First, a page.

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Interview Time: How Would You Describe Yourself?

August 21st, 2020

At some point during your job interview—likely at the beginning—your interviewer may simply hand the conversation over to you by asking an open-ended question with no wrong answer, something like “Tell me about yourself.” If you’re asked to describe yourself, how should you answer?

Here are a few tips that can help.

Stay relevant.

Instead of telling your life story (“I was born in the town of X and my parents worked at X and X…”), simply relay the events of your career that brought you to this particular interview at this particular time. “Tell me about yourself” really just means “Tell me what you’re looking for from your professional life right now, and why you think this job and company may be your next destination.” You can explain your long and short-term goals, your proudest skill sets, and what your current or last job couldn’t quite do for you. Not only does this provide an answer to the real question, but it also provides a jumping-off point for the rest of the conversation.

If asked for more, share something personal.

If you reach the end of your answer and your interviewer still wants you to hold the spotlight and say more, you can share your hobbies and interests and maybe a few of the broad strokes that summarize your personality. For example, “I’m an active person who loves the outdoors. I like to go camping up in the local mountains and I like to ski.” Of course, you both know that skiing won’t be required at this job, but this simple statement can offer some information about what it might be like to work with you.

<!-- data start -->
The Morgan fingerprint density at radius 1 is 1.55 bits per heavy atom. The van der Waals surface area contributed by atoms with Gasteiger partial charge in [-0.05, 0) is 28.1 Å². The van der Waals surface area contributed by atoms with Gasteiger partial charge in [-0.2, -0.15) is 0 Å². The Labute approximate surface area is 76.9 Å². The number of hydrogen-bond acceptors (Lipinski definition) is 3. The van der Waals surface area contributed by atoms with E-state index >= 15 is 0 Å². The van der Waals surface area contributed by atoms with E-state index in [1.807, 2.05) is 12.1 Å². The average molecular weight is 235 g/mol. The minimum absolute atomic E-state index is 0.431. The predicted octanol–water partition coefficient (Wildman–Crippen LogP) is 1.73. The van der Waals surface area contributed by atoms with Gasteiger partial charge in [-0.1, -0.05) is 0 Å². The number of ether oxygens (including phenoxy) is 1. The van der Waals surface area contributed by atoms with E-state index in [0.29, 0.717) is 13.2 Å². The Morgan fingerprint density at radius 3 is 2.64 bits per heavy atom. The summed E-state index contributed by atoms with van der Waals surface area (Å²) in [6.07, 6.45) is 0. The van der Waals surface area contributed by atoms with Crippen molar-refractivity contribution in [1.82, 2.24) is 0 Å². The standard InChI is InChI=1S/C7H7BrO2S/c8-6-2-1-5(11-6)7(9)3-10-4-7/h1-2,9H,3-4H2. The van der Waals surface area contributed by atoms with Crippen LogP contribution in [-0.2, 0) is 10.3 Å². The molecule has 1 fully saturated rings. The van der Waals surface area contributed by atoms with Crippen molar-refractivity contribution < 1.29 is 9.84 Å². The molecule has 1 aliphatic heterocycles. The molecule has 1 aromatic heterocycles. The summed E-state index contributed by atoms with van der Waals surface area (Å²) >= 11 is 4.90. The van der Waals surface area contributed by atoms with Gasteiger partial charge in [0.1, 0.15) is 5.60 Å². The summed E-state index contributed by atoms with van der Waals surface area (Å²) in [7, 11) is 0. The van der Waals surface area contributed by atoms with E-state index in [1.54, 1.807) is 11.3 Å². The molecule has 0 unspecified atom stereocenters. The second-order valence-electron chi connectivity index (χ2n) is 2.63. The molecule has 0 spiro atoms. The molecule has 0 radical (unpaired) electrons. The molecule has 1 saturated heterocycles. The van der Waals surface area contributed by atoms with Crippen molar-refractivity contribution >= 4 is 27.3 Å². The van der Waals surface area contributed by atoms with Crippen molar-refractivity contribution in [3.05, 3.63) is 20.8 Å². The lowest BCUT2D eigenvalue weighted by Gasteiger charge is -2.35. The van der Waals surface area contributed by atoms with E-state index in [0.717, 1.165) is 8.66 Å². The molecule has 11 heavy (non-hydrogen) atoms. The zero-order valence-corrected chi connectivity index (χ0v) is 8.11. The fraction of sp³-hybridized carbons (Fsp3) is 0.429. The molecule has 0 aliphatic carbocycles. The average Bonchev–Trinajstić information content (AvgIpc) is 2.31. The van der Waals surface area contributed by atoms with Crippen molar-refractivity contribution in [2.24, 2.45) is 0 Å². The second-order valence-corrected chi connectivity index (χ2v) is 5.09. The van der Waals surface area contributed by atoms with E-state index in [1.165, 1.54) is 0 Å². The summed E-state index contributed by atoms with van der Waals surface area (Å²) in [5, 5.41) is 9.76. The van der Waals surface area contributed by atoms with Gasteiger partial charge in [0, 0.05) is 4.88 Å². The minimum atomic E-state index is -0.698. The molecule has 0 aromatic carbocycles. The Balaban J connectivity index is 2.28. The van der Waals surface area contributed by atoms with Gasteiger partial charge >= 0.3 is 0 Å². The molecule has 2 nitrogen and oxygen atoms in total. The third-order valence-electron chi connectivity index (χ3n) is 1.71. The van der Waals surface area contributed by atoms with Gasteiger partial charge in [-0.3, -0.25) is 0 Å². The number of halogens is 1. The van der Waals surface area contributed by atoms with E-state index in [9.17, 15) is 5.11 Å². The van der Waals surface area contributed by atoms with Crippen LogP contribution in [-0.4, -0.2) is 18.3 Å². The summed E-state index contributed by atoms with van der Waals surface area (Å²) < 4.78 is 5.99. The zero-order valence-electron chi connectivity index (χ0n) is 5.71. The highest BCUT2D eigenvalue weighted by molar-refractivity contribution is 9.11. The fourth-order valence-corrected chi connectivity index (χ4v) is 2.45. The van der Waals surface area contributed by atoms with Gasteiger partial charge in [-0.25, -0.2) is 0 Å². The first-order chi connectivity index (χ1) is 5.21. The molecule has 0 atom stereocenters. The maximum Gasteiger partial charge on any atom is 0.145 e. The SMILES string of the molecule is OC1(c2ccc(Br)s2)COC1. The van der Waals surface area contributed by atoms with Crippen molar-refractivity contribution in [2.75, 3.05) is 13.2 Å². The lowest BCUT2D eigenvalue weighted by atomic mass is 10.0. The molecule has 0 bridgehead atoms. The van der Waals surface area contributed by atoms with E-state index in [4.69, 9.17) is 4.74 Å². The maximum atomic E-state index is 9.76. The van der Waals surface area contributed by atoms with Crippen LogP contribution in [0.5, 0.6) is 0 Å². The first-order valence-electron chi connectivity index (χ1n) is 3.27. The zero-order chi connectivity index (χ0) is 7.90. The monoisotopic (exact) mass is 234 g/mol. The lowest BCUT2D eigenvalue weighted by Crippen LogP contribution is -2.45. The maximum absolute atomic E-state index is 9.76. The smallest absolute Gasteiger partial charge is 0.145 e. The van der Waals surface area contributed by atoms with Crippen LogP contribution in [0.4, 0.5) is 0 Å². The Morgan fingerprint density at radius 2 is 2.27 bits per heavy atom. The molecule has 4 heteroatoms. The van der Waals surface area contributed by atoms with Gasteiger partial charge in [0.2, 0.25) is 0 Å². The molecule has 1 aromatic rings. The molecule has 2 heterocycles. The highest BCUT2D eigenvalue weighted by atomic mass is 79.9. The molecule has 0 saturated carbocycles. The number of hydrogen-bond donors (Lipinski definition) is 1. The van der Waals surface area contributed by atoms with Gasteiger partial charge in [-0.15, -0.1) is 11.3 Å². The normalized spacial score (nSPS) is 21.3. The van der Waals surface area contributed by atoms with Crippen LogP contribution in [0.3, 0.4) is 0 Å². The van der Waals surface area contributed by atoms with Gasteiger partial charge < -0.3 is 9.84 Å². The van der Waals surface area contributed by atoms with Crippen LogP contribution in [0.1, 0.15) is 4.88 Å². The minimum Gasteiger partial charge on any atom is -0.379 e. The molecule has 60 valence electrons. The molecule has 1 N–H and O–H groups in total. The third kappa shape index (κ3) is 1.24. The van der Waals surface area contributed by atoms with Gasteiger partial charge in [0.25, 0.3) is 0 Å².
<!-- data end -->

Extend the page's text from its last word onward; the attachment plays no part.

Never talk about your family, religion, ethnic background, or health status.

These are protected categories of information, and your employer has neither the need—nor the right—to know about them. Avoid the temptation to share your marital status or whether you do or don’t have children. And even if it seems harmless, share nothing about any disabilities (even allergies), and don’t offer a word about any area that may subject you to bias. These things may come up naturally later on, but they should not be discussed or revealed at this stage of the relationship.

Read the room as you speak.

You know you’ve said enough when the interviewer starts to get restless and look away, and you know you’ve answered the question satisfactorily if the interviewer breaks in and asks for specifics or answers on a different subject. Listen as you speak. You’ll know which parts of your story spark interest and which parts spark boredom or concern. Use this information as you move forward with the interview. For more on how to make a strong impression and land the job you need, turn to the team at Merritt.

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